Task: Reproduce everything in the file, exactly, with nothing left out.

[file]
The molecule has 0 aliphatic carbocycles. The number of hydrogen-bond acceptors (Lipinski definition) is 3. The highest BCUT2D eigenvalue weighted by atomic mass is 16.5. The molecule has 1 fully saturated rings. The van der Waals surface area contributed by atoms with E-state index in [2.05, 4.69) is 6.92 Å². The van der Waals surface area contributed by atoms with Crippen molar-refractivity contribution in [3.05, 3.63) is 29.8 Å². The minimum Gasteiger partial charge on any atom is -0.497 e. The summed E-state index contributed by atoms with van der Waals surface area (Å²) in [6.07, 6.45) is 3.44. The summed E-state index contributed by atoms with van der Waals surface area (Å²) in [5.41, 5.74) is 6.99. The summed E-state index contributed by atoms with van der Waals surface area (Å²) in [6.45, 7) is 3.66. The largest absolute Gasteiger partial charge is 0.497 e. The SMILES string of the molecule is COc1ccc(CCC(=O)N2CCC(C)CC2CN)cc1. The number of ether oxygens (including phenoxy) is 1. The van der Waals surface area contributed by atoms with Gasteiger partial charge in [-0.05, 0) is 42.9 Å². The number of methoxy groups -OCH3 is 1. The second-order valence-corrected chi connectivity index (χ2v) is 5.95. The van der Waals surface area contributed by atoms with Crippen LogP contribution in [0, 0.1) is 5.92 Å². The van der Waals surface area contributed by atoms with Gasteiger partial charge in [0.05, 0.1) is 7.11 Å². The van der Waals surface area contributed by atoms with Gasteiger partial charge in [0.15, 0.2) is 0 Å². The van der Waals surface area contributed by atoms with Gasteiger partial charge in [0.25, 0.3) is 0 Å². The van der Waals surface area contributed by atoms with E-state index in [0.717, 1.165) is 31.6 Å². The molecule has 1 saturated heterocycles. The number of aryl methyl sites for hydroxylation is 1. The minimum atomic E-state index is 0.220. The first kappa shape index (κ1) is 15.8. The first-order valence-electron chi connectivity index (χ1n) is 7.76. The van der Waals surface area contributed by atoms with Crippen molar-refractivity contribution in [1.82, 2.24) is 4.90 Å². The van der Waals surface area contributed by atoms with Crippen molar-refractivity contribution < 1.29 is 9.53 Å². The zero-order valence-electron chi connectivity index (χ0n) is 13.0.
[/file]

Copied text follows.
The molecule has 0 aliphatic carbocycles. The number of hydrogen-bond acceptors (Lipinski definition) is 3. The highest BCUT2D eigenvalue weighted by atomic mass is 16.5. The molecule has 1 fully saturated rings. The van der Waals surface area contributed by atoms with E-state index in [2.05, 4.69) is 6.92 Å². The van der Waals surface area contributed by atoms with Crippen molar-refractivity contribution in [3.05, 3.63) is 29.8 Å². The minimum Gasteiger partial charge on any atom is -0.497 e. The summed E-state index contributed by atoms with van der Waals surface area (Å²) in [6.07, 6.45) is 3.44. The summed E-state index contributed by atoms with van der Waals surface area (Å²) in [5.41, 5.74) is 6.99. The summed E-state index contributed by atoms with van der Waals surface area (Å²) in [6.45, 7) is 3.66. The largest absolute Gasteiger partial charge is 0.497 e. The SMILES string of the molecule is COc1ccc(CCC(=O)N2CCC(C)CC2CN)cc1. The number of ether oxygens (including phenoxy) is 1. The van der Waals surface area contributed by atoms with Gasteiger partial charge in [-0.05, 0) is 42.9 Å². The number of methoxy groups -OCH3 is 1. The second-order valence-corrected chi connectivity index (χ2v) is 5.95. The van der Waals surface area contributed by atoms with Crippen LogP contribution in [0, 0.1) is 5.92 Å². The van der Waals surface area contributed by atoms with Gasteiger partial charge in [0.05, 0.1) is 7.11 Å². The van der Waals surface area contributed by atoms with Gasteiger partial charge in [0.15, 0.2) is 0 Å². The van der Waals surface area contributed by atoms with Gasteiger partial charge in [0.25, 0.3) is 0 Å². The van der Waals surface area contributed by atoms with E-state index in [0.717, 1.165) is 31.6 Å². The molecule has 1 saturated heterocycles. The number of aryl methyl sites for hydroxylation is 1. The minimum atomic E-state index is 0.220. The first kappa shape index (κ1) is 15.8. The first-order valence-electron chi connectivity index (χ1n) is 7.76. The van der Waals surface area contributed by atoms with Crippen molar-refractivity contribution in [1.82, 2.24) is 4.90 Å². The van der Waals surface area contributed by atoms with Crippen molar-refractivity contribution < 1.29 is 9.53 Å². The zero-order valence-electron chi connectivity index (χ0n) is 13.0.